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Photographer showcases love of Newfoundland out west

‘It’s definitely the easiest place to market’

NORTHERN PENINSULA, NL – A Saskatchewan photographer has found a muse and a home away from home on the island of Newfoundland.

As well as having her photos shown in tourism guides and promotions, Wendy Nuttall has given a variety of presentations sharing her images and insights on Newfoundland – particularly the Great Northern Peninsula.

She says her love for the area makes promoting the province an easy feat.

“When the wind’s coming from the right direction, especially in L’Anse aux Meadows, all you can smell is the fresh salt water,” said Nuttall. “It takes over your senses.”

Her first journey

In 2012, on a “curiosity trip” from British Columbia to Newfoundland, Nuttall made her way to the northern reaches of St. Anthony. Her journey there was largely coated with fog until she got to Fishing Point, where the fog dissipated, and Nuttall saw her first iceberg.

It was an awe-inducing adrenaline rush she says she’ll never forget.

In those first days her fascination with the island grew even stronger with a whale watching trip.

“I was so nervous because I didn’t know anything about boats, this tiny thing in this great body of water,” Nuttall said with a laugh. “Then there were whales every which way, under the boat and swimming along looking at us. I was so close to them I could see their eyes.”

Growing up on a cattle ranch, it reminded Nuttall of being close to cows and horses, though they did not compare in size to the humpback whales.

Also, hearing the unique dialectics of the island reminded her of the phrases and words retained through her own family’s British, Scottish and Irish ancestry.

“When I got to Newfoundland I heard all these words my dad would say,” she said. “We’d go chase cows when he said the weather was civil, and then I heard people say, ‘it’s a civil day.’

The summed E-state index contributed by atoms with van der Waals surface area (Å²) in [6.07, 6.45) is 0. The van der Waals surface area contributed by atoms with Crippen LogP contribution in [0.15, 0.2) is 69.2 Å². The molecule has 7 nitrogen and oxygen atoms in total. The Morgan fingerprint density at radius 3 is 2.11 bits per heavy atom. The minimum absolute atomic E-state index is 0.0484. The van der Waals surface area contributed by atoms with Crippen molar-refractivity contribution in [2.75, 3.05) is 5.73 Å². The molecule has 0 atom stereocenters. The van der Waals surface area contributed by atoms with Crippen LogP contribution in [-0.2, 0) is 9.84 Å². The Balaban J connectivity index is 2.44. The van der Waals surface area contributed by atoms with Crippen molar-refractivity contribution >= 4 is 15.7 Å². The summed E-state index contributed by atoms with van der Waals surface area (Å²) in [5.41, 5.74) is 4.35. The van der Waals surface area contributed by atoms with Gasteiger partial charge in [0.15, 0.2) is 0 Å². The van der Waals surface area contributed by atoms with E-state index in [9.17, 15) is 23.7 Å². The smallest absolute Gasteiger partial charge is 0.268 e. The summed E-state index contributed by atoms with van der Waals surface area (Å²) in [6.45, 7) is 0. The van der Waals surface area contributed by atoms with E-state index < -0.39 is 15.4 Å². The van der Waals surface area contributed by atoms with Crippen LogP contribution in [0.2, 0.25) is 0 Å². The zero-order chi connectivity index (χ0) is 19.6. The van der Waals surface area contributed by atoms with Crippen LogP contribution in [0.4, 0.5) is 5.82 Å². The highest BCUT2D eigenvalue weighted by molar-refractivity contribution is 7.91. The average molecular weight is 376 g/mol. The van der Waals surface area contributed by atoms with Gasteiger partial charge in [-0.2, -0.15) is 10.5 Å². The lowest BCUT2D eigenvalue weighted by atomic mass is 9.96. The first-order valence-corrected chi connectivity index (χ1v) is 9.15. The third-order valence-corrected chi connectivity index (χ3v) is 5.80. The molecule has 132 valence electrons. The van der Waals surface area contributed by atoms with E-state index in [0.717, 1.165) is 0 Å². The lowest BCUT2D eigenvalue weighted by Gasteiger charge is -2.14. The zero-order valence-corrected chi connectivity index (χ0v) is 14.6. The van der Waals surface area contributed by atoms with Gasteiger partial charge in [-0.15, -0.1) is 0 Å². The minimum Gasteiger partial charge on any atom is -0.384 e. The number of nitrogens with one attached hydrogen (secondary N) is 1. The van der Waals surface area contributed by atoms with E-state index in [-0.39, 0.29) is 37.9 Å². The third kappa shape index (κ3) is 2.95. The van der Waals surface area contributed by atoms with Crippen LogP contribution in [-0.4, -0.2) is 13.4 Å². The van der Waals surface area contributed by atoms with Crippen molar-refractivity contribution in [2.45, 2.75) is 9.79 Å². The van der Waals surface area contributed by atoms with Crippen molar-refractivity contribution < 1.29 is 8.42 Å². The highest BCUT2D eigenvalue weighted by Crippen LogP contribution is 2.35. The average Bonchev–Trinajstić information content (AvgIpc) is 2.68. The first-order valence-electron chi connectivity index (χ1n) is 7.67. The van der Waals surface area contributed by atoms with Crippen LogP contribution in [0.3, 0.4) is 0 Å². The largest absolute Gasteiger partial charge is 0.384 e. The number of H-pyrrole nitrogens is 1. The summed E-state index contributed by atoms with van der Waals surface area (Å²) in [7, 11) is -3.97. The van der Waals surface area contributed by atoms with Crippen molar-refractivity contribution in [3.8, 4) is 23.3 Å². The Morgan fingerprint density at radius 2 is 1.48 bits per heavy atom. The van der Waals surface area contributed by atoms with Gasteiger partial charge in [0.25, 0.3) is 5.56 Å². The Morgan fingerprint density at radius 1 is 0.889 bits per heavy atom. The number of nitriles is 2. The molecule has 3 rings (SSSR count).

“My cousin would always pronounce my name like ‘Wen-day.’ When I came down there and heard the same pronunciation on my name, it really brought a sense of familiarity.”

Nuttall eventually settled in the area for that whole summer in Hay Cove.

The following year of 2013 Nuttall was set on establishing herself as a photographer and made her way across Canada to Newfoundland again.


After four consecutive trips, Nuttall was looking back at her pictures at her home in Maple Creek, Saskatchewan. Wanting to find a way to utilize the photos, she began putting together a slideshow on Newfoundland, with a sharp focus on her experiences in the Northern Peninsula.

“I also started doing more research into things like Vikings and fishing,” Nuttall said. “The more I learned about Newfoundland, the more I could improve the presentation.”

In 2015, she began giving out presentations at the Maple Creek museums. Her first was at the Oldtimers Museum in Maple Creek.

“The manager had seen my pictures and said it would be fine. He banked on if I couldn’t talk, at least the pictures would be alright,” Nuttall said with a laugh.

To Nuttell’s surprise, the little venue was packed with nearly 70 people.

“I thought it would only be family and friends, but it turned out to be so much more than that,” she said. “There were interested locals, Newfoundlanders who had moved out west.

“There is a curiosity in Canada about Newfoundland, it’s definitely the easiest place to market.”

In a rural area like Maple Creek, Nuttall says locals found some connection to Newfoundlanders’ relationship with their own land and resources.

Nuttall particularly drew on similarities between fishermen and cattle ranchers. One fishes on a boat, one farms on a horse, but the raising and chasing of food is the same.

“It also works on a similar quota system, though Newfoundland is much wilder,” said Nuttall. “The cows are domesticated so they’re easy to manage. With fishing there are so many uncontrollable variables.”

As other opportunities to give her presentation arose, Nuttall decided to branch out further and made separate slideshows on icebergs and the similarities and differences between Saskatchewan and Newfoundland.

Nuttall says if her presentation can instil one person with the desire to see the island and meet the people, she’s done her job.

Returning this year

Through her many journeys to Newfoundland, Nuttall has gained lasting friendships, unforgettable memories and much more. She now even has her own art gallery at the Viking Village B&B in Hay Cove.

Nuttall plans a road trip back to the island this year, expecting to hit the road in March.

“I have a family and a grandson in Saskatchewan, but it wouldn’t take much for me to live in Newfoundland,” she said.

Nuttall recalls a fisherman who once told her that no one visits Newfoundland just once, and she says she understands why he was so confident in saying so.


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